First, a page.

Yard management systems (YMS) provide a consolidated view of equipment, drivers, and the progression of loads through the yard in real time. At the highest level, yard management software enables yard operators to:

  • Schedule inbound and outbound shipments and accurately plan for all the daily tasks required in the yard.
  • Update manual gate procedures (e.g., spreadsheets and written logins) to a digital system that uses GPS tracking for transparency into arrival times.
  • Reduce operating costs associated with inefficiencies and inaccuracies in maintaining shipping container inventory.
  • Improve communication between yard crews to provide task updates and check-ins on progress and bandwidth.
  • Ensure yard security is present and accounted for while also setting protocols on who can access container seal codes.

Small to mid-sized shippers may not want to carry the fixed costs of building or buying YMS software. For them, a third-party logistics partner can provide technology-enabled yard management without the upfront investment, so they can still gain the advantages of a 24-hour live load operation. Many good yard management software options are available as a SaaS product or as part of a complete 3PL service agreement.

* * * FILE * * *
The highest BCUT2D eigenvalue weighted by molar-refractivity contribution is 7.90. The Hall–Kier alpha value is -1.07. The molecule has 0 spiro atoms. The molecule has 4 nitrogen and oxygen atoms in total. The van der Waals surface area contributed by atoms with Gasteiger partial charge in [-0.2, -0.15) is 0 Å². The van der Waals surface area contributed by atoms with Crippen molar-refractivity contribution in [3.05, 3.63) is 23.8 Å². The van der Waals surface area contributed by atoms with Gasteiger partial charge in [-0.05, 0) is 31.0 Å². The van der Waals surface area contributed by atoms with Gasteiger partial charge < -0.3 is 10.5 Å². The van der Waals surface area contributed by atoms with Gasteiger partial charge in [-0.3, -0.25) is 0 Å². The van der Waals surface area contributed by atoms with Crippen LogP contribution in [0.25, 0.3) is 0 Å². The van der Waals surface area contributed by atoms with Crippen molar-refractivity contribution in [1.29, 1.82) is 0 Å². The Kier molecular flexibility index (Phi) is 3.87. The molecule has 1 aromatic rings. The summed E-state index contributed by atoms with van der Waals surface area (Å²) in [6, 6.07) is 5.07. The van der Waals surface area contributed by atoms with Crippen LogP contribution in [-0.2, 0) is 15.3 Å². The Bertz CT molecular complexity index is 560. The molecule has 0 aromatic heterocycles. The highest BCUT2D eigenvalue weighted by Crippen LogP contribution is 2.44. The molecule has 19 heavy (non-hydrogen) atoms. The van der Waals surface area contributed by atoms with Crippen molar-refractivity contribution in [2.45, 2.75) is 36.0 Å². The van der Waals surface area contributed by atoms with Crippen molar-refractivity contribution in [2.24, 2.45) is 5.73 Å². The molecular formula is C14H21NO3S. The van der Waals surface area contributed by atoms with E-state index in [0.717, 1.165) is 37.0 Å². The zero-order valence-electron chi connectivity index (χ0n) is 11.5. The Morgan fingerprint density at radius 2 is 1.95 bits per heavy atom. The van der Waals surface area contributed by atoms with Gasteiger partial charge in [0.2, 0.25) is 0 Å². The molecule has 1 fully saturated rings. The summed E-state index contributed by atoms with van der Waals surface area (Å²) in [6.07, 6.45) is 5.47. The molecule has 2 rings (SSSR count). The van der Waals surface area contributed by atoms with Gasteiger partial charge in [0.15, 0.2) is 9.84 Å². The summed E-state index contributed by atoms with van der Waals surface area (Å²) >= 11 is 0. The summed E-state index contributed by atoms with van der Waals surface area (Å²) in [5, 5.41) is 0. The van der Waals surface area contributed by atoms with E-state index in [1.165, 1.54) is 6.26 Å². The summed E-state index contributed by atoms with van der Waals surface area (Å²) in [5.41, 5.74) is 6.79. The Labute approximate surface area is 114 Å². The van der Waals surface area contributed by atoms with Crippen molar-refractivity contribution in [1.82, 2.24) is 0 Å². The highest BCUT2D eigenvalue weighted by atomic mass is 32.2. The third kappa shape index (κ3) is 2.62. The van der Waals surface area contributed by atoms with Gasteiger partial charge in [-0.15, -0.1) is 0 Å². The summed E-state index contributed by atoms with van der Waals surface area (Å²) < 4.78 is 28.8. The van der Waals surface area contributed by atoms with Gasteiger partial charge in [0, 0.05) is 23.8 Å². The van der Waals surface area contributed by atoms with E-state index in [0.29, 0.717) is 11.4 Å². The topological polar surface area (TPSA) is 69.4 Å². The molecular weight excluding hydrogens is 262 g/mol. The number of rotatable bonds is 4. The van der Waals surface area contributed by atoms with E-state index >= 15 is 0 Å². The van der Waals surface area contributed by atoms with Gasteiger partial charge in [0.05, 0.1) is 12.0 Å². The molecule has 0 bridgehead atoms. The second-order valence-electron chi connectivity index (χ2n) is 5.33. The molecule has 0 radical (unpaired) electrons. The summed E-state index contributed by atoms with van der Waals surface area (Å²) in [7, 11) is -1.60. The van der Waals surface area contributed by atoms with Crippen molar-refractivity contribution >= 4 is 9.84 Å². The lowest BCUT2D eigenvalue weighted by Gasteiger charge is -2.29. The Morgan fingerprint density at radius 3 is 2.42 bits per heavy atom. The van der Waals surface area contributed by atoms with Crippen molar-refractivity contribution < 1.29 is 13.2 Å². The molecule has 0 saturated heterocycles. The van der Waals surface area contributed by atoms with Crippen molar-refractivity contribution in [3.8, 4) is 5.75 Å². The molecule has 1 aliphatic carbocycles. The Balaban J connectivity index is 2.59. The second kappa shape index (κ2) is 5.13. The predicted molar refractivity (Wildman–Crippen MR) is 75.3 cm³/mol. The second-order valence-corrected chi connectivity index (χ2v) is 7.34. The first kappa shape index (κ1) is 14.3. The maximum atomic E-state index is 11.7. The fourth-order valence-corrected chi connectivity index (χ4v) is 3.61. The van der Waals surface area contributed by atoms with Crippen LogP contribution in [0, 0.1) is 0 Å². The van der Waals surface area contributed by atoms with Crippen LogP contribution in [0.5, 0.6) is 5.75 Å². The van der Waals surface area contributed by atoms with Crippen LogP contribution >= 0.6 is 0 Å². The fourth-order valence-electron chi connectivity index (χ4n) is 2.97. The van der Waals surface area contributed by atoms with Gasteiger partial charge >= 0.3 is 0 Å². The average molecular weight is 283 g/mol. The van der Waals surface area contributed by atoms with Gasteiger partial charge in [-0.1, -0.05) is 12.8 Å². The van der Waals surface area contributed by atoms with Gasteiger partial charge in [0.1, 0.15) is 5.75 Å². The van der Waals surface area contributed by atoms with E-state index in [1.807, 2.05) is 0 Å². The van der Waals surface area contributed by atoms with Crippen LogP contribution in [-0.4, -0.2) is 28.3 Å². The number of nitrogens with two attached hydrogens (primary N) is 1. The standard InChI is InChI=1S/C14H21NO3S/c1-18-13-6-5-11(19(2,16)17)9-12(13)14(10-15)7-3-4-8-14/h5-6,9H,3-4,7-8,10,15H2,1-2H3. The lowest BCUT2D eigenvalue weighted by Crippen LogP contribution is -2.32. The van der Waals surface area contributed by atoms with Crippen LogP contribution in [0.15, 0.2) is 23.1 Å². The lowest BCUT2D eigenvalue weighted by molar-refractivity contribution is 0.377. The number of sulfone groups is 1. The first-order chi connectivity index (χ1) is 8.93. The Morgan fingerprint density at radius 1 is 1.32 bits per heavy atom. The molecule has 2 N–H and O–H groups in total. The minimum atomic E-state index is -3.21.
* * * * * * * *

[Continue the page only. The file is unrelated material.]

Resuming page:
Drivers have voiced for years that they spend too much time waiting to load or unload, and rightfully so.  While the yard manager cannot control circumstances that prevent drivers from arriving on-schedule, new technology can ensure that a space is available for the driver when they arrive. Visibility in the yard from container to inbound dock to the warehouse shelf can help take delays out of the equation.

Cost reduction is the most important benefit of yard management software. Rates go up; capacity continues to tighten; and cost of goods continues to go up unless everyone gets more carrier-friendly. You can’t do that unless you’re running the yard as efficiently as possible.

It’s easy to overlook the consequences of an inefficient yard — until you realize that yard jockeys can spend hours each week trying to pinpoint trailer locations. A YMS can tell you exactly when and where to put a container to unload into the correct location in the warehouse. Alternatively, if your goods aren’t ready for pickup or end up stuck in a line of carriers waiting outside the gate, you’re unlikely to make the shipper of choice list any time soon.

Doug Frank

Written by Doug Frank

Doug Frank is a former Captain in the US Army with 30 years of supply chain industry experience. Since joining GEODIS in 2011, Doug has led the carrier management, transportation solution design, financial settlement, and procurement teams.